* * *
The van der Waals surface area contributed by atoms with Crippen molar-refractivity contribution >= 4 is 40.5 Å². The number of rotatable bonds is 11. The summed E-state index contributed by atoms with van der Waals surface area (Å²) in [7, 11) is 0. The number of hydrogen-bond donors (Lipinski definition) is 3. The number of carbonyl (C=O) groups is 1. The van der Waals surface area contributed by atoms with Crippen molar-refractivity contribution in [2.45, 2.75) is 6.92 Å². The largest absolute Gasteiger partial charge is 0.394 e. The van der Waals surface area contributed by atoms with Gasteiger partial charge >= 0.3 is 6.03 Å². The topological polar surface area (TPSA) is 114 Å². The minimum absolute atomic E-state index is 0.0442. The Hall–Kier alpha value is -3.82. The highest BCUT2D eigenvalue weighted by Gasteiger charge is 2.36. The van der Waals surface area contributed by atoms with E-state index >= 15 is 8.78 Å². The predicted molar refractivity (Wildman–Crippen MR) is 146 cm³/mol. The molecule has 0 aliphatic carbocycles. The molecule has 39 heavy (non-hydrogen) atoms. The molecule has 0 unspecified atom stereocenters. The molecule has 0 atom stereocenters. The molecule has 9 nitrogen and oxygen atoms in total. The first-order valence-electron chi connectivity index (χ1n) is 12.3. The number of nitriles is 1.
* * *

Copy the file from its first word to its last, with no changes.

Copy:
The van der Waals surface area contributed by atoms with Crippen molar-refractivity contribution >= 4 is 40.5 Å². The number of rotatable bonds is 11. The summed E-state index contributed by atoms with van der Waals surface area (Å²) in [7, 11) is 0. The number of hydrogen-bond donors (Lipinski definition) is 3. The number of carbonyl (C=O) groups is 1. The van der Waals surface area contributed by atoms with Crippen molar-refractivity contribution in [2.45, 2.75) is 6.92 Å². The largest absolute Gasteiger partial charge is 0.394 e. The van der Waals surface area contributed by atoms with Gasteiger partial charge >= 0.3 is 6.03 Å². The topological polar surface area (TPSA) is 114 Å². The minimum absolute atomic E-state index is 0.0442. The Hall–Kier alpha value is -3.82. The highest BCUT2D eigenvalue weighted by Gasteiger charge is 2.36. The van der Waals surface area contributed by atoms with E-state index >= 15 is 8.78 Å². The predicted molar refractivity (Wildman–Crippen MR) is 146 cm³/mol. The molecule has 0 aliphatic carbocycles. The molecule has 39 heavy (non-hydrogen) atoms. The molecule has 0 unspecified atom stereocenters. The molecule has 0 atom stereocenters. The molecule has 9 nitrogen and oxygen atoms in total. The first-order valence-electron chi connectivity index (χ1n) is 12.3. The number of nitriles is 1.